It could be that the TV reports as supporting a refresh rate it isn't actually tuned for, occasionally slipping outside of the expected range (which cuts off the signal momentarily). In this case, try different “similar” refresh rates, eg. if on a 60Hz display try 59.98Hz. For PCs, first try testing the different resolutions as specified in the xrandr section below, then save it to apply on boot.

If on a device that uses the DRM service specifically (such as Android TV boxes and other SBCs), as weird as this sounds try booting back into the eMMC Android firmware and set the resolution to the “closest to native” as you can get for that box. For instance, if the box was to support 4K displays, set the resolution to 2160p in Android (this is irrelevant of what resolution you want to use for Batocera itself). When you reboot back into Batocera, the flashing screen problem may be solved.

Older 8-bit and 16bit systems, or arcade systems from the 80s and 90s were using 4:3 CRT screens. Modern displays are now 16:9 or wider, and can go up to 4K, i.e. 2160 pixels high (compared to 480 or 546 at the time!).

Having so many pixels to render on the screen is impactful on the system performance. When you have a 4K screen or an ultra-wide screen, Batocera will limit the resolution by default to HD 1920×1080. It's more than enough to render emulators, even the most recent ones. However, when you have an ultra-wide monitor, the display may be stretched.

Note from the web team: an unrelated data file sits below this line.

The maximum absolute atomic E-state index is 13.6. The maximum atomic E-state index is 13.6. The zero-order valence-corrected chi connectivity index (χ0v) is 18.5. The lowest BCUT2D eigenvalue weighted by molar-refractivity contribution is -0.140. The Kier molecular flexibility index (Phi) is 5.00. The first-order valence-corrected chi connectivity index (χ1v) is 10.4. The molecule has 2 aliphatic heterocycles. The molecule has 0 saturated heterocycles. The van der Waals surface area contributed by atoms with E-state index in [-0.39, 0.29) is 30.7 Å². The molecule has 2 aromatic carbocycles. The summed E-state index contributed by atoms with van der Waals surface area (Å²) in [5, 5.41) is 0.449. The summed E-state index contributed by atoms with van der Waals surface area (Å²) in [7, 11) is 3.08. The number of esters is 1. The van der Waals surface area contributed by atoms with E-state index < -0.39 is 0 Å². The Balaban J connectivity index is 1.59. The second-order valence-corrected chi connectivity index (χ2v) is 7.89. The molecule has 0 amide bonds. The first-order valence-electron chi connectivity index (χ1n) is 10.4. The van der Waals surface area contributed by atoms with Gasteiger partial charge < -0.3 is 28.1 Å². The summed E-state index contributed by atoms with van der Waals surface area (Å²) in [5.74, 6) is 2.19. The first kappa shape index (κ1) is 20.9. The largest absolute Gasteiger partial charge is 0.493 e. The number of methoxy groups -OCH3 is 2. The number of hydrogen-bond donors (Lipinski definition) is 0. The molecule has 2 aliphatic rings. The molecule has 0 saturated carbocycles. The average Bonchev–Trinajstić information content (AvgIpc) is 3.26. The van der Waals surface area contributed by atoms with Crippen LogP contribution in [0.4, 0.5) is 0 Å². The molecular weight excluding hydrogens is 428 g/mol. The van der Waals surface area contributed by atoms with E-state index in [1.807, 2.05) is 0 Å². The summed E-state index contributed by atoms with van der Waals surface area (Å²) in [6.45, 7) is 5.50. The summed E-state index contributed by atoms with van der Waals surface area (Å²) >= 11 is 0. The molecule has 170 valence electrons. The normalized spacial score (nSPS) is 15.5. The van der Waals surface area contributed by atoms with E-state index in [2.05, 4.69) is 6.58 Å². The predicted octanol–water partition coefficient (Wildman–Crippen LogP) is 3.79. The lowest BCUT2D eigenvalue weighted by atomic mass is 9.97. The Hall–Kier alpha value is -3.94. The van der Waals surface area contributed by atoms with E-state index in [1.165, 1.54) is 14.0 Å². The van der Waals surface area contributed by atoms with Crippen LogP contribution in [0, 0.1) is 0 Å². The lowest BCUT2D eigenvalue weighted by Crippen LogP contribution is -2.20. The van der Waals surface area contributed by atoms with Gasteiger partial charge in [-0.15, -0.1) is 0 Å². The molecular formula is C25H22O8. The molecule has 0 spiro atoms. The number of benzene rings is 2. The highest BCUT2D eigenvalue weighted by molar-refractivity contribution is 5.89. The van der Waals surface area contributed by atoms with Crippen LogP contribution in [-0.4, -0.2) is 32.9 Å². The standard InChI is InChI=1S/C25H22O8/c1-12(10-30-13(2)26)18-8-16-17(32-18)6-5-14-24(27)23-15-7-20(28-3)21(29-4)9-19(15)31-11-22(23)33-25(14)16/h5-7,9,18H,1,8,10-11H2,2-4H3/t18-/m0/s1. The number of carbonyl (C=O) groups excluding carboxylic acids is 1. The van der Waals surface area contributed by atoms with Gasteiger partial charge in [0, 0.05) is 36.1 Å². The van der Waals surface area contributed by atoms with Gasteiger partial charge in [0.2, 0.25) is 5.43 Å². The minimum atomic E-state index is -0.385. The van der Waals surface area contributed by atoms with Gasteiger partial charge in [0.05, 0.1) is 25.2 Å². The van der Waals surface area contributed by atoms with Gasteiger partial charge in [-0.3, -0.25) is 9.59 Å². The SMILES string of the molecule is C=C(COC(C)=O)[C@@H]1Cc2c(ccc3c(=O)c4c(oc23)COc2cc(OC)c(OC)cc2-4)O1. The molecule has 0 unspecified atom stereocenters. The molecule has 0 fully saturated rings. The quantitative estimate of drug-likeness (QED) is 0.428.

For 4K monitors, because the resolution is by default resized to 1920×1080, you might see a screen that looks like this one (actually it's what 1:1 pixel scaled 1920×1080 is, centered in a 3840×2160 screen):

First, check your TV's scaling settings to ensure that it is currently set to “Stretch”, “Full screen”, “Expand”, “Fill” or some terminology similar to that.

If you've checked for that and the image is still tiny, the best solution is to manually set the resolution to “1920×1080” (or “MAXIMUM 1920×1080”) in MAIN MENUGAMES SETTINGSVIDEO MODE (you can instead do that on a system-by-system basis in the PER SYSTEM ADVANCED CONFIGURATION screen).

ES's video mode screen shows a list of available resolutions/their alternate modes.

Another use case is when you have a 1280×720 TV, for example, and you want to use bezels that are designed for 1920×1080. Batocera can automatically resize the bezels, but sometimes you need to force the VIDEO MODE to take your 1280×720 resolution.

If you absolutely want to use the 4K resolution for whatever reason (shaders looking better, you have a non-standard wide format on your TV/monitor…), set the VIDEO MODE to “3840×2160” (turn on the STRETCH BEZEL option to force the use of bezels designed for 1920×1080 on your 4K resolution, stretching bezels is not available in Batocera 5.27 and lower). As above, this is something you can do on a system-by-system basis instead.